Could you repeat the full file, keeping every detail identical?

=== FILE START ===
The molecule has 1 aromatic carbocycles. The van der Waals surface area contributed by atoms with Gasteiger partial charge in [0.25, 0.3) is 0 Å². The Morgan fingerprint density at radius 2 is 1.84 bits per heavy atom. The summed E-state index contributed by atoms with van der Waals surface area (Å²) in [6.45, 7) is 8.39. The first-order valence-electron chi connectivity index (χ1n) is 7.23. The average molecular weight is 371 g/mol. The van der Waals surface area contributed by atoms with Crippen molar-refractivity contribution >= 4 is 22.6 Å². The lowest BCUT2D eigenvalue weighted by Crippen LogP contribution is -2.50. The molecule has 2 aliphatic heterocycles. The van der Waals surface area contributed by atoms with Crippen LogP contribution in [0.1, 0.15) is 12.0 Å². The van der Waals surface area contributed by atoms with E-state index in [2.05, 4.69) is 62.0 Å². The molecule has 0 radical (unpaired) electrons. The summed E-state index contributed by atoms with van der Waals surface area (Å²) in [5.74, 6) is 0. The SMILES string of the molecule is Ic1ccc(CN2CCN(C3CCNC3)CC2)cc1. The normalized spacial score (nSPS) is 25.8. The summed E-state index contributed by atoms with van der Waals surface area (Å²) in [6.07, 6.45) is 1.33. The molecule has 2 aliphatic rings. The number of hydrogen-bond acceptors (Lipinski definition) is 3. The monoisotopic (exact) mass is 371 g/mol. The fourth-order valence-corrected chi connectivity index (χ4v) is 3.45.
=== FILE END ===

The molecule has 1 aromatic carbocycles. The van der Waals surface area contributed by atoms with Gasteiger partial charge in [0.25, 0.3) is 0 Å². The Morgan fingerprint density at radius 2 is 1.84 bits per heavy atom. The summed E-state index contributed by atoms with van der Waals surface area (Å²) in [6.45, 7) is 8.39. The first-order valence-electron chi connectivity index (χ1n) is 7.23. The average molecular weight is 371 g/mol. The van der Waals surface area contributed by atoms with Crippen molar-refractivity contribution >= 4 is 22.6 Å². The lowest BCUT2D eigenvalue weighted by Crippen LogP contribution is -2.50. The molecule has 2 aliphatic heterocycles. The van der Waals surface area contributed by atoms with Crippen LogP contribution in [0.1, 0.15) is 12.0 Å². The van der Waals surface area contributed by atoms with E-state index in [2.05, 4.69) is 62.0 Å². The molecule has 0 radical (unpaired) electrons. The summed E-state index contributed by atoms with van der Waals surface area (Å²) in [5.74, 6) is 0. The SMILES string of the molecule is Ic1ccc(CN2CCN(C3CCNC3)CC2)cc1. The normalized spacial score (nSPS) is 25.8. The summed E-state index contributed by atoms with van der Waals surface area (Å²) in [6.07, 6.45) is 1.33. The molecule has 2 aliphatic rings. The number of hydrogen-bond acceptors (Lipinski definition) is 3. The monoisotopic (exact) mass is 371 g/mol. The fourth-order valence-corrected chi connectivity index (χ4v) is 3.45.